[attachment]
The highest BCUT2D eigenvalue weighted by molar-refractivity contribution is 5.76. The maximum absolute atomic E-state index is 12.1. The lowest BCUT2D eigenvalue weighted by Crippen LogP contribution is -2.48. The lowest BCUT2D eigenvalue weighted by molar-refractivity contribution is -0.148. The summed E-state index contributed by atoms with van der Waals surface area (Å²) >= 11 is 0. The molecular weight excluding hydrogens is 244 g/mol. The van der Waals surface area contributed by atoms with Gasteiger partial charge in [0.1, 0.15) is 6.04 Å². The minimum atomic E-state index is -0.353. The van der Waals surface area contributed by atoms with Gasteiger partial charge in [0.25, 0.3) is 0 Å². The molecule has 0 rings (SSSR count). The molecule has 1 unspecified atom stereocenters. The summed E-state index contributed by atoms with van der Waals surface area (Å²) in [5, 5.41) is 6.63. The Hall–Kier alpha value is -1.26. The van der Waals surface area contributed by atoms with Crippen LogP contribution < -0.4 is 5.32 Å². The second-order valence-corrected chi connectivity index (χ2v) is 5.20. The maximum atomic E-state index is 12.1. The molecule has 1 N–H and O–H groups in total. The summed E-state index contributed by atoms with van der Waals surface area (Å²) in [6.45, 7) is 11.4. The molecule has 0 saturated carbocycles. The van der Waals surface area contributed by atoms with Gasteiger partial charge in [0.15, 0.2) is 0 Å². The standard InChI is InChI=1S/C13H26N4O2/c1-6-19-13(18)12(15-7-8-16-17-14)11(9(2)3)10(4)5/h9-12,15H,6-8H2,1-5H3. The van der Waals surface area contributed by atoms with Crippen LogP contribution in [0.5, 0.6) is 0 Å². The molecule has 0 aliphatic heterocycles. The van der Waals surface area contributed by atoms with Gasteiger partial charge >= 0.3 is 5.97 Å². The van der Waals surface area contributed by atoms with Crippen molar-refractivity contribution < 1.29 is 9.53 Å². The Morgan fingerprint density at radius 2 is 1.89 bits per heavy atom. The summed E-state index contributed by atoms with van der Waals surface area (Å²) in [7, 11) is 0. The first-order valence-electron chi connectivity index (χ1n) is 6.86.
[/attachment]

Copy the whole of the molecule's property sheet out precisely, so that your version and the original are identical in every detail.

The highest BCUT2D eigenvalue weighted by molar-refractivity contribution is 5.76. The maximum absolute atomic E-state index is 12.1. The lowest BCUT2D eigenvalue weighted by Crippen LogP contribution is -2.48. The lowest BCUT2D eigenvalue weighted by molar-refractivity contribution is -0.148. The summed E-state index contributed by atoms with van der Waals surface area (Å²) >= 11 is 0. The molecular weight excluding hydrogens is 244 g/mol. The van der Waals surface area contributed by atoms with Gasteiger partial charge in [0.1, 0.15) is 6.04 Å². The minimum atomic E-state index is -0.353. The van der Waals surface area contributed by atoms with Gasteiger partial charge in [0.25, 0.3) is 0 Å². The molecule has 0 rings (SSSR count). The molecule has 1 unspecified atom stereocenters. The summed E-state index contributed by atoms with van der Waals surface area (Å²) in [5, 5.41) is 6.63. The Hall–Kier alpha value is -1.26. The van der Waals surface area contributed by atoms with Crippen LogP contribution < -0.4 is 5.32 Å². The second-order valence-corrected chi connectivity index (χ2v) is 5.20. The maximum atomic E-state index is 12.1. The molecule has 1 N–H and O–H groups in total. The summed E-state index contributed by atoms with van der Waals surface area (Å²) in [6.45, 7) is 11.4. The molecule has 0 saturated carbocycles. The van der Waals surface area contributed by atoms with Gasteiger partial charge in [0.15, 0.2) is 0 Å². The standard InChI is InChI=1S/C13H26N4O2/c1-6-19-13(18)12(15-7-8-16-17-14)11(9(2)3)10(4)5/h9-12,15H,6-8H2,1-5H3. The van der Waals surface area contributed by atoms with Crippen LogP contribution in [0.5, 0.6) is 0 Å². The molecule has 0 aliphatic heterocycles. The van der Waals surface area contributed by atoms with Gasteiger partial charge >= 0.3 is 5.97 Å². The van der Waals surface area contributed by atoms with Crippen molar-refractivity contribution < 1.29 is 9.53 Å². The Morgan fingerprint density at radius 2 is 1.89 bits per heavy atom. The summed E-state index contributed by atoms with van der Waals surface area (Å²) in [7, 11) is 0. The first-order valence-electron chi connectivity index (χ1n) is 6.86.